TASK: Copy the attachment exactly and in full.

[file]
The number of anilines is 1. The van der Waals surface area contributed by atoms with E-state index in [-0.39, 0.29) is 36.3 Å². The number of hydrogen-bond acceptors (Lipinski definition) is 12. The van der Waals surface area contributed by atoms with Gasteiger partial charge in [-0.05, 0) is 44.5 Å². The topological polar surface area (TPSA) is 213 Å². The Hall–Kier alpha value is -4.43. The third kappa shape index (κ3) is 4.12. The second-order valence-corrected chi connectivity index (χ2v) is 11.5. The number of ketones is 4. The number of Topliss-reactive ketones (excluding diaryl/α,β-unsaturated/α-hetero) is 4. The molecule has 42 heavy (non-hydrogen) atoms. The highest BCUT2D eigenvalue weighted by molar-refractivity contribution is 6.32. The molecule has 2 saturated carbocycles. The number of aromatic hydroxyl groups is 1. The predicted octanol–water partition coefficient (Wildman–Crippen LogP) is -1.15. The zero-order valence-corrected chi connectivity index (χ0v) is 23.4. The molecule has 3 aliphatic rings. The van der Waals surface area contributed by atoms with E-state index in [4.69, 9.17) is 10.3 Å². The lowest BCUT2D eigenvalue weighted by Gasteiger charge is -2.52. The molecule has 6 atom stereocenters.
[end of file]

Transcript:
The number of anilines is 1. The van der Waals surface area contributed by atoms with E-state index in [-0.39, 0.29) is 36.3 Å². The number of hydrogen-bond acceptors (Lipinski definition) is 12. The van der Waals surface area contributed by atoms with Gasteiger partial charge in [-0.05, 0) is 44.5 Å². The topological polar surface area (TPSA) is 213 Å². The Hall–Kier alpha value is -4.43. The third kappa shape index (κ3) is 4.12. The second-order valence-corrected chi connectivity index (χ2v) is 11.5. The number of ketones is 4. The number of Topliss-reactive ketones (excluding diaryl/α,β-unsaturated/α-hetero) is 4. The molecule has 42 heavy (non-hydrogen) atoms. The highest BCUT2D eigenvalue weighted by molar-refractivity contribution is 6.32. The molecule has 2 saturated carbocycles. The number of aromatic hydroxyl groups is 1. The predicted octanol–water partition coefficient (Wildman–Crippen LogP) is -1.15. The zero-order valence-corrected chi connectivity index (χ0v) is 23.4. The molecule has 3 aliphatic rings. The van der Waals surface area contributed by atoms with E-state index in [4.69, 9.17) is 10.3 Å². The lowest BCUT2D eigenvalue weighted by Gasteiger charge is -2.52. The molecule has 6 atom stereocenters.